It only took us three or four passes to finally locate the "Tourism" booth at the Cordoba train station. We kept following the signs, but managed to miss the booth several times. We'll blame that on Rachel.
As it turns out our hotel is just a short walk from the train station and is in the middle of most of the touristy stuff downtown. That was a wonderful thing to find out.
After walking to our hotel and checking in, we went out to explore Cordoba.
As I've said before, we love this place. It's quite a small city and there really aren't many tourists here. Most of the tourists we've seen have been either Spanish or South American. No one speaks English to us. Kind of makes me wish I spoke Spanish better. Unfortunately whenever I open my mouth to say anything in Spanish, Italian (or something) comes out. But that's okay because whenever they go to speak English, Spanish come out.
We bought breakfast (in Madrid) and had the following conversation.
Me: Hola! ¿Habla Inglés?
Me: Okay, good. What's inside these?
Me: Like, inside...in the middle...ummm...dentro...
Vendor: Oh! Chocolate y cream.
Me: Okay. Wahid chocolate wa wahid cream.
Me: Ack! Uno chocolate y uno cream. Gracias!
And that's kind of how it's been. They don't seem to dumb down their Spanish, either, and will just go on and on like we understand perfectly. It's awesome.
Anyway, back in Cordoba...
We first went to find the Mezquita--an old mosque on which Christians built a cathedral. The forest of columns inside is very impressive, but equally as impressive is the cathedral itself. It is like the Christians did their very best to one-up the Moslems when they built the cathedral.
Rachel was sure shocked to hear the bells ringing. When they first began to toll she looked up at me, completely panic-stricken. Then she covered her ears and started to cry. When I explained to her that they were church bells calling people to pray, just like the adhan in Egypt...only with bells instead of a muezzin...she was a lot more comfortable with the idea.
It was interesting to see the juxtaposition of the two religions. Even the outer wall was at odds with itself. Half the crenellations were in Umayyad style, the other half sported a very mediaeval look.
My favorite part, though, was the courtyard. Every inch was paved with stone, yet somehow they managed to grow an orange orchard. They had an irrigation system, of sorts, carrying water to each of the trees.
There are actually orange trees all over Spain, it seems. We saw millions of trees from the train on our way from Madrid. They literally line the streets. It's really quite beautiful and every step I take makes me crave freshly squeezed orange juice.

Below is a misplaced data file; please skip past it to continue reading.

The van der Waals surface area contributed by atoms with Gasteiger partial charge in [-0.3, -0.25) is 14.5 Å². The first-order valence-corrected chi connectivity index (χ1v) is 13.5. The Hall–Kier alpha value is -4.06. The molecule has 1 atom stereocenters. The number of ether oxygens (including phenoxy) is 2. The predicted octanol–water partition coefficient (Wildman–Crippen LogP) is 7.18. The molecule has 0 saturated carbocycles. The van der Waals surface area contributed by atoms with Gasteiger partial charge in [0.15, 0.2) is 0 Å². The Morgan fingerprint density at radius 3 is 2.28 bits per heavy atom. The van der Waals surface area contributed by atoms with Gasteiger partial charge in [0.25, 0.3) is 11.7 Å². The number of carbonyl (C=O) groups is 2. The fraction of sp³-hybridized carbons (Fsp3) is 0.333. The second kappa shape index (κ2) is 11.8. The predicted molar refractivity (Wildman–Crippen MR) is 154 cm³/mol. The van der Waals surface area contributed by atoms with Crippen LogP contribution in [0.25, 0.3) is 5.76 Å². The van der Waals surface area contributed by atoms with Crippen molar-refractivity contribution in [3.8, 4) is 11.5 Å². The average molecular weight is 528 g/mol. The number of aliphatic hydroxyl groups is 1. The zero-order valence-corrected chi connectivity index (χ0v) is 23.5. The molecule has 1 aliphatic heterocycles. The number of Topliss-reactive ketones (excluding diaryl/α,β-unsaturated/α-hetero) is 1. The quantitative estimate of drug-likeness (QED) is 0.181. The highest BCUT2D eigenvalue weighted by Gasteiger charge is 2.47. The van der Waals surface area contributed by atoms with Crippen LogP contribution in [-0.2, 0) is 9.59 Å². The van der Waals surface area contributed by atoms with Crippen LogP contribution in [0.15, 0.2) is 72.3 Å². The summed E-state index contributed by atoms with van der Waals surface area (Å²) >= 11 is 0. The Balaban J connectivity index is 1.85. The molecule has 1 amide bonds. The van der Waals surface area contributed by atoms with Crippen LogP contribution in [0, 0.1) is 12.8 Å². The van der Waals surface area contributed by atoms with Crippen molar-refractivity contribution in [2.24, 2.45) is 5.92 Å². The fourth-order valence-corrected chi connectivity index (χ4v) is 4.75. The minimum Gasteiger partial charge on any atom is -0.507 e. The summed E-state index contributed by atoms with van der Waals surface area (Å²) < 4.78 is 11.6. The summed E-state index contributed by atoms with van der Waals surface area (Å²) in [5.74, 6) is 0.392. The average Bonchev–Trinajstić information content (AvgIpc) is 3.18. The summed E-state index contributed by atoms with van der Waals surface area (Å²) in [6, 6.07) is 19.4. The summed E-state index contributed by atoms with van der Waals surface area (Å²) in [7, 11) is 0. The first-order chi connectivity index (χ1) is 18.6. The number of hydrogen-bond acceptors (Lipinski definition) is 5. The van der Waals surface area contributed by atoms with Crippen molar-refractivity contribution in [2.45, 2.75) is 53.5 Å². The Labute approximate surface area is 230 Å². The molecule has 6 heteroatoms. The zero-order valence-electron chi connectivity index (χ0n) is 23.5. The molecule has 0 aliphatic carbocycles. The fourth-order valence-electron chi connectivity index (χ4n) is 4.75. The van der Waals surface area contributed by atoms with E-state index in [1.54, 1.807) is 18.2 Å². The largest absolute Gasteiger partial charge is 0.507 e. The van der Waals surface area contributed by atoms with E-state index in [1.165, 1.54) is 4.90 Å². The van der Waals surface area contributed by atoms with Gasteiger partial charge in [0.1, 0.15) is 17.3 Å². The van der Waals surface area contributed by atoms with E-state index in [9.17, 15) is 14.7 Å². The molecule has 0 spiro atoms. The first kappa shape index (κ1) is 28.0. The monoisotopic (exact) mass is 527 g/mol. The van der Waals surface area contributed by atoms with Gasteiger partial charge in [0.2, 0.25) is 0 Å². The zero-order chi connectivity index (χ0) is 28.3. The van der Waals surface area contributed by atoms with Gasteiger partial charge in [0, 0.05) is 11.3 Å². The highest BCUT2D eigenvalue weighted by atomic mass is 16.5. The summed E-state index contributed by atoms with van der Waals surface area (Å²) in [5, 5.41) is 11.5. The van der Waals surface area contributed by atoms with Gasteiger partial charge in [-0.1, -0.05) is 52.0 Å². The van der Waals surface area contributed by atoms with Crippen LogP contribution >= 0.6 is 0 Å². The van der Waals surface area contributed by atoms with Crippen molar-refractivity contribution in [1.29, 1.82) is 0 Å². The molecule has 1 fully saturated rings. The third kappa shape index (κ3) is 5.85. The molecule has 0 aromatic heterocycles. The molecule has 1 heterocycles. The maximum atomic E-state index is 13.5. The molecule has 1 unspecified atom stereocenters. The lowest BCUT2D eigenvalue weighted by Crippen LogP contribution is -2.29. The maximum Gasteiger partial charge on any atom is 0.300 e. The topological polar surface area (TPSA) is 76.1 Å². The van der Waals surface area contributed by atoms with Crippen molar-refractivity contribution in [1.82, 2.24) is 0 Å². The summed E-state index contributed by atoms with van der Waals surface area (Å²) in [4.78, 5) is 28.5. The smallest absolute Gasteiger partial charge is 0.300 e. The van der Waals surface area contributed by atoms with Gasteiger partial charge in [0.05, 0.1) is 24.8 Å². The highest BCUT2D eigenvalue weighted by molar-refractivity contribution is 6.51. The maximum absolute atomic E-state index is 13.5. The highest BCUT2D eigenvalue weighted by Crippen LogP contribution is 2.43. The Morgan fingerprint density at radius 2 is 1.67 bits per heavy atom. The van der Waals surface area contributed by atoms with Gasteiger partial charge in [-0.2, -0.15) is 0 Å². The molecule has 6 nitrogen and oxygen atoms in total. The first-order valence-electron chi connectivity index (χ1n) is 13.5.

It was a beautiful building and mostly free. There was a ticket booth, but it was closed and the building was open so we went inside. Security didn't stop to question us, or anyone else, so we figured that it wasn't an accident.
We'll probably be going back there before we leave because there were some cute shops that I wanted to look at...but it's the Sabbath. It was so hard to remember that today was Sunday because we just went to church on Friday. We did our best to keep the Sabbath day holy but it just didn't feel like the right day of the week.
Anyway, besides the Mezquita, we also saw the Puente Romano, a famous bridge over the Rio Guadalquivir. The name "Guadalquivir" is actually Arabic for "Wadi al-Kabir" or "Big Valley." Truthfully we're not sure why the Puente Romano is famous. It's just on the map we got at the tourist office and was close to the Mezquita so we went there.
The river was pretty, though, and we got to see some old water mills, and a clown.
After that we wandered around aimlessly, stopping for lunch at a so-so cafe called Oh, La La! and for dinner at a fabulous kebab shop run by some Pakistanis called Corkebab. They were listening to Bollywood music and had a really fun and friendly atmosphere, unlike Oh, La La! They also gave Rachel a sucker. If only they had given it to her after dinner instead of right in the middle of it!
A lot of what we intended to see was closed for Sabbath observance, but it was fun to just be in Europe again, with streets so narrow you can touch both sides, yet still have cars driving down them, and all those other fun European things.